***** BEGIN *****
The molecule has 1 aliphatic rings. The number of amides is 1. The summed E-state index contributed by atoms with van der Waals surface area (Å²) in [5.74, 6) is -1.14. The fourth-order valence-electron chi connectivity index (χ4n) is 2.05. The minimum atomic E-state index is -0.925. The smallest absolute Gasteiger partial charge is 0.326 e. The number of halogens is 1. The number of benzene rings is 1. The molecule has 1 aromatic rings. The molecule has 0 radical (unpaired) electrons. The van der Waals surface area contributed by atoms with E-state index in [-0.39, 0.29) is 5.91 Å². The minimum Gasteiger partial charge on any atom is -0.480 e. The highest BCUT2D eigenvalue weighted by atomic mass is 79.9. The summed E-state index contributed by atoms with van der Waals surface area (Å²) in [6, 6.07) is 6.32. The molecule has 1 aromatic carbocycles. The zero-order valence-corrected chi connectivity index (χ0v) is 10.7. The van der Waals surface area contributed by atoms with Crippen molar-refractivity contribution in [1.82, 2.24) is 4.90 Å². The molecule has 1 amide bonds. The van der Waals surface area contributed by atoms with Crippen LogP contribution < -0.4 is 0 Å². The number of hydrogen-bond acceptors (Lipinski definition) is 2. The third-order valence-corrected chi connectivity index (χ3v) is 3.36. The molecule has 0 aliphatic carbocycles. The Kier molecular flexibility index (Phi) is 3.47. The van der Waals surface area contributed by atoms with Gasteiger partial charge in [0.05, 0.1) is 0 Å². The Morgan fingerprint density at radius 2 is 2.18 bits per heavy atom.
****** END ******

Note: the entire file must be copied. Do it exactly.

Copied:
The molecule has 1 aliphatic rings. The number of amides is 1. The summed E-state index contributed by atoms with van der Waals surface area (Å²) in [5.74, 6) is -1.14. The fourth-order valence-electron chi connectivity index (χ4n) is 2.05. The minimum atomic E-state index is -0.925. The smallest absolute Gasteiger partial charge is 0.326 e. The number of halogens is 1. The number of benzene rings is 1. The molecule has 1 aromatic rings. The molecule has 0 radical (unpaired) electrons. The van der Waals surface area contributed by atoms with E-state index in [-0.39, 0.29) is 5.91 Å². The minimum Gasteiger partial charge on any atom is -0.480 e. The highest BCUT2D eigenvalue weighted by atomic mass is 79.9. The summed E-state index contributed by atoms with van der Waals surface area (Å²) in [6, 6.07) is 6.32. The molecule has 1 aromatic carbocycles. The zero-order valence-corrected chi connectivity index (χ0v) is 10.7. The van der Waals surface area contributed by atoms with Crippen molar-refractivity contribution in [1.82, 2.24) is 4.90 Å². The molecule has 1 amide bonds. The van der Waals surface area contributed by atoms with Crippen LogP contribution < -0.4 is 0 Å². The number of hydrogen-bond acceptors (Lipinski definition) is 2. The third-order valence-corrected chi connectivity index (χ3v) is 3.36. The molecule has 0 aliphatic carbocycles. The Kier molecular flexibility index (Phi) is 3.47. The van der Waals surface area contributed by atoms with Gasteiger partial charge in [0.05, 0.1) is 0 Å². The Morgan fingerprint density at radius 2 is 2.18 bits per heavy atom.